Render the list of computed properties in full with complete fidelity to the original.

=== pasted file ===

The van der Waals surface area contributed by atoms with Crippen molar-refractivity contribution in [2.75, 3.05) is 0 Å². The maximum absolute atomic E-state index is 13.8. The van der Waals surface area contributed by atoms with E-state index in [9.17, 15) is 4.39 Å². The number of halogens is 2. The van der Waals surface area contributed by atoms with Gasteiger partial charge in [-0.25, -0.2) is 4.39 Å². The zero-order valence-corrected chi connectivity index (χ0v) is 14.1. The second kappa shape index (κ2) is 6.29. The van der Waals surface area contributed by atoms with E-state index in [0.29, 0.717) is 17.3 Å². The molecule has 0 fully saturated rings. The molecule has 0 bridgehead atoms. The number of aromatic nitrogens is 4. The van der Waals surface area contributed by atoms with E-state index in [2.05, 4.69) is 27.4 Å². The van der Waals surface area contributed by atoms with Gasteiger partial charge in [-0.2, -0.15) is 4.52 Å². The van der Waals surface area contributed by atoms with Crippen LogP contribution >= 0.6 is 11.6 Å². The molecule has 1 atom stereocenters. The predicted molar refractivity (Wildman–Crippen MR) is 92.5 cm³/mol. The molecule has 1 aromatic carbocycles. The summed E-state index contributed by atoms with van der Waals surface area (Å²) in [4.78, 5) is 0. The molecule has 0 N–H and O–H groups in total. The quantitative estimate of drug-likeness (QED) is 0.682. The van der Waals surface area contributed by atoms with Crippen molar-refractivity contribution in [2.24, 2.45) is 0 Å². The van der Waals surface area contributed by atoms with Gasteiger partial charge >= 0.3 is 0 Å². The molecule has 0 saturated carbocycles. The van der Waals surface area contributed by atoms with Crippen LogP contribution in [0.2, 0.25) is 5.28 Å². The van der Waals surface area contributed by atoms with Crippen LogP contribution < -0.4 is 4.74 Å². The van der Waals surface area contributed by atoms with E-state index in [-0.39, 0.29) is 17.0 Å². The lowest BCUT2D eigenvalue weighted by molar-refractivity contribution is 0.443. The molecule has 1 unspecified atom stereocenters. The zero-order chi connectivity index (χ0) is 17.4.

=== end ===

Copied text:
The van der Waals surface area contributed by atoms with Crippen molar-refractivity contribution in [2.75, 3.05) is 0 Å². The maximum absolute atomic E-state index is 13.8. The van der Waals surface area contributed by atoms with E-state index in [9.17, 15) is 4.39 Å². The number of halogens is 2. The van der Waals surface area contributed by atoms with Gasteiger partial charge in [-0.25, -0.2) is 4.39 Å². The zero-order valence-corrected chi connectivity index (χ0v) is 14.1. The second kappa shape index (κ2) is 6.29. The van der Waals surface area contributed by atoms with E-state index in [0.29, 0.717) is 17.3 Å². The molecule has 0 fully saturated rings. The molecule has 0 bridgehead atoms. The number of aromatic nitrogens is 4. The van der Waals surface area contributed by atoms with E-state index in [2.05, 4.69) is 27.4 Å². The van der Waals surface area contributed by atoms with Gasteiger partial charge in [-0.2, -0.15) is 4.52 Å². The van der Waals surface area contributed by atoms with Crippen LogP contribution >= 0.6 is 11.6 Å². The molecule has 1 atom stereocenters. The predicted molar refractivity (Wildman–Crippen MR) is 92.5 cm³/mol. The molecule has 1 aromatic carbocycles. The summed E-state index contributed by atoms with van der Waals surface area (Å²) in [4.78, 5) is 0. The molecule has 0 N–H and O–H groups in total. The quantitative estimate of drug-likeness (QED) is 0.682. The van der Waals surface area contributed by atoms with Crippen molar-refractivity contribution in [2.24, 2.45) is 0 Å². The van der Waals surface area contributed by atoms with Gasteiger partial charge >= 0.3 is 0 Å². The molecule has 0 saturated carbocycles. The van der Waals surface area contributed by atoms with Crippen LogP contribution in [0.2, 0.25) is 5.28 Å². The van der Waals surface area contributed by atoms with Crippen LogP contribution < -0.4 is 4.74 Å². The van der Waals surface area contributed by atoms with E-state index in [-0.39, 0.29) is 17.0 Å². The lowest BCUT2D eigenvalue weighted by molar-refractivity contribution is 0.443. The molecule has 1 unspecified atom stereocenters. The zero-order chi connectivity index (χ0) is 17.4.